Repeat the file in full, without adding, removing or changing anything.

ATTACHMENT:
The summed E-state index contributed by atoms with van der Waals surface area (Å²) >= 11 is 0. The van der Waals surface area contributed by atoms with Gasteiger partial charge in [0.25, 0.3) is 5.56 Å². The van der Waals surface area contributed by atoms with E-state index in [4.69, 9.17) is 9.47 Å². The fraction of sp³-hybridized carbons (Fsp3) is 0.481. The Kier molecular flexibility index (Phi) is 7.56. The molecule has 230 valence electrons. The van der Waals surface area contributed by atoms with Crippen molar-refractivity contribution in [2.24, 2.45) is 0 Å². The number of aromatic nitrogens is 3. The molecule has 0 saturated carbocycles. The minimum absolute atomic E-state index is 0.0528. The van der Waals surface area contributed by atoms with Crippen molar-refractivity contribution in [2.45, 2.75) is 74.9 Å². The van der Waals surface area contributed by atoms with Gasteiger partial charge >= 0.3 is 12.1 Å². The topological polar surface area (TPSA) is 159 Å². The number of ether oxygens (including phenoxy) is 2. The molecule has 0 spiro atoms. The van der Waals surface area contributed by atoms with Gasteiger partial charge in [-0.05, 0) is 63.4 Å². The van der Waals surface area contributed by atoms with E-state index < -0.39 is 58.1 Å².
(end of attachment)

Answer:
The summed E-state index contributed by atoms with van der Waals surface area (Å²) >= 11 is 0. The van der Waals surface area contributed by atoms with Gasteiger partial charge in [0.25, 0.3) is 5.56 Å². The van der Waals surface area contributed by atoms with E-state index in [4.69, 9.17) is 9.47 Å². The fraction of sp³-hybridized carbons (Fsp3) is 0.481. The Kier molecular flexibility index (Phi) is 7.56. The molecule has 230 valence electrons. The van der Waals surface area contributed by atoms with Crippen molar-refractivity contribution in [2.24, 2.45) is 0 Å². The number of aromatic nitrogens is 3. The molecule has 0 saturated carbocycles. The minimum absolute atomic E-state index is 0.0528. The van der Waals surface area contributed by atoms with Crippen molar-refractivity contribution in [2.45, 2.75) is 74.9 Å². The van der Waals surface area contributed by atoms with Gasteiger partial charge >= 0.3 is 12.1 Å². The topological polar surface area (TPSA) is 159 Å². The number of ether oxygens (including phenoxy) is 2. The molecule has 0 spiro atoms. The van der Waals surface area contributed by atoms with Gasteiger partial charge in [-0.05, 0) is 63.4 Å². The van der Waals surface area contributed by atoms with E-state index < -0.39 is 58.1 Å².